Pitcher of the last little while: I figured just looking at a week wouldn’t be fair. A number on this list — Drew Pomeranz, Matt Moore, Tyler Skaggs and Martin Perez (boy, it’s been a good stretch for lefties, hasn’t it?) — have earned promotions recently and pitched well (taking nothing away from Shelby Miller and Jake Odorizzi, who were promoted a little further back). But I’ll give the nod to Tommy John surgery survivor Jarrod Parker. It’s looking the rust has been shaken off at this point. The Diamondbacks prospect has been outstanding lately, looking much more like his old self while Arizona monitors his innings. In his last five starts — all in July — he’s given up one earned run or less. He’s given up just 18 hits in his 26 innings this month for a .196 batting average against. After walking 33 batters in 61 first-half innings, he’s given up just 11 free passes in 31 IP since the break.
And now, the hitters:
Again, many promotions throughout the list. But I’ve got to applaud the work of Dee Gordon. Gordon got a call up to Los Angeles and got sent down after 22 games there. Rather than sulk, though, he has flat out raked in Triple-A. In 16 July games, the speedy shortstop has hit .408/.440/.563. That’s 29-for-71 for those of you scoring at home. He’s also gone 8-for-9 in stolen base attempts, making him a nifty 30-for-34 for the year.
Hope everyone had a good weekend. Me and Mrs. B3 caught Duplicity over the weekend. Fun flick, nothing earth-shattering, but entertaining…
On to the task at hand, today’s Game of the Day:
This is the first game of a doubleheader between the Southern League teams, so we’re talking a seven-inning affair here, but this could be a dandy. Both of these pitchers have been highlighted here in my recent Game of the Day efforts. Last time I mentioned Poreda, it was to preview a great matchup in which the 2007 first-rounder beat Bryan Augenstein in a 2-0 pitchers duel. Hensley came up in my discussion about guys who had yet to give up an earned run. (Don’t you love bloggers who link to their own previous posts?).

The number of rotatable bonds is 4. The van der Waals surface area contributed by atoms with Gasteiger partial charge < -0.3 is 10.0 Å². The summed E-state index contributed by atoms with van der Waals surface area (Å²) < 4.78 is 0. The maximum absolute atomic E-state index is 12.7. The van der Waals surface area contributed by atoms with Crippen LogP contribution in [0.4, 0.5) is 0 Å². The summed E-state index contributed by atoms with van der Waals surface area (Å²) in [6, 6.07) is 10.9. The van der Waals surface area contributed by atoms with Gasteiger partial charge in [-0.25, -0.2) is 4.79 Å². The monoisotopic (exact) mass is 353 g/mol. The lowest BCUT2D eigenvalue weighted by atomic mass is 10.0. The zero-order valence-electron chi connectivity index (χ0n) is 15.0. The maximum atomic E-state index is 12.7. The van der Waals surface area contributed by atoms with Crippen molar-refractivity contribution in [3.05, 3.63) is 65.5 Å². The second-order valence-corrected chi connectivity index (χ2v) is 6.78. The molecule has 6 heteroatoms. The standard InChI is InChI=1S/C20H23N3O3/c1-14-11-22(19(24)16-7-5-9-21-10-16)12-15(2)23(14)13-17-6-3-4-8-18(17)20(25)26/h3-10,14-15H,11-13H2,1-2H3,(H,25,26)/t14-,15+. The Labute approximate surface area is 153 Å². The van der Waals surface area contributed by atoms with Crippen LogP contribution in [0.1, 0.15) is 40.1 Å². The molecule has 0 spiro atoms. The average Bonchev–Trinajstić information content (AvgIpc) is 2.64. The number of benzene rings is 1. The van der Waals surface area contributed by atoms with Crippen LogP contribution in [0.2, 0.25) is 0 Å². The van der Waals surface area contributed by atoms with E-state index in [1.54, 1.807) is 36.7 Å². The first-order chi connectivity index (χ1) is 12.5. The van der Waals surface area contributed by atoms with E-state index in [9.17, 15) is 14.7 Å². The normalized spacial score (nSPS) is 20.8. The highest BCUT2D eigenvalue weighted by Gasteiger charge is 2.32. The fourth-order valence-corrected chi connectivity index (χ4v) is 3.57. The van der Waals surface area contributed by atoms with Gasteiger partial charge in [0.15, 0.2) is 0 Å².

Hensley was the Mariners’ fourth-round pick in the 2008 draft out of Elon University in North Carolina. He made his first four outings this year with Clinton in the Midwest League, where he threw 17 2/3 innings without giving up an earned run (he’s given up four unearned runs). Tonight’s start is a double-jump for the right-hander, going from A ball up to Double-A without a stop in the California League. We’ll see how he fares in his Double-A debut.
It got me thinking about other guys who have been promoted thus far in the 2009 season. I know it’s early, but there have been some interesting prospects who have already been bumped up. Here’s a selection and, as always, feel free to chime in with other candidates:
Jarrod Parker, RHP, Diamondbacks: Our No. 18 prospect made the California League look easy, allowing just two earned runs over 19 innings, so the D-backs moved him up. His first Double-A start on Saturday in Jacksonville, was a little rougher as the 20-year-old gave up 8 hits and three earned runs (four total) over 4 1/3 IP. He did only walk one while striking out five.
Lance Lynn, RHP, Cardinals: The Cardinals’ supplemental first-round pick out of University of Mississippi last June has kind of flown under the radar, but maybe he shouldn’t. After five outings in the Florida State League, the right-hander just made his Double-A debut on Monday morning and the Texas League didn’t seem to bother him, as he fired five shutout innings.
Adrian Cardenas, SS/2B, A’s: After hitting .372 over 19 games with Double-A Midland, the infielder who came to the A’s late last year in the Joe Blanton trade with the Phillies got bumped up to Triple-A Sacramento as the A’s made a number of roster moves across a few levels. He made his PCL debut on Friday and has played in two games. While he’s gone just 1-for-7 thus far, he has driven in three runs. He’s playing both middle infield positions, so he’s ready whenever there’s a need in either spot in Oakland.
Peter Kozma, SS, Cardinals: Kozma was the Cards’ top pick in the 2007 draft and he had a solid, but unspectalar, first full season. He broke out of the gates well in the pitching-friendly FSL this year, hitting .315 over 18 games, to earn a bump up to Double-A Springfield with Lynn. He’s gone 1-for-6 over his first two games.
Hector Ambriz, RHP, Diamondbacks: Arizona’s fifth-rounder in 2006 out of UCLA, Ambriz had an up-and-down 2008 with Double-A Mobile. But he pitched well, in a relief role, in the Arizona Fall League (he even blogged for us) and it’s carried over so far this season. He went back to Mobile and quickly showed he was ready for a new challenge, with a 2.17 ERA over five starts. In 29 IP, he gave up just 18 hits (.180 BAA) and struck out 32 vs. only 6 walks. He got the promotion to Triple-A Reno after his Friday start (seven innings of shutout ball), so he should make his PCL debut some time later this week.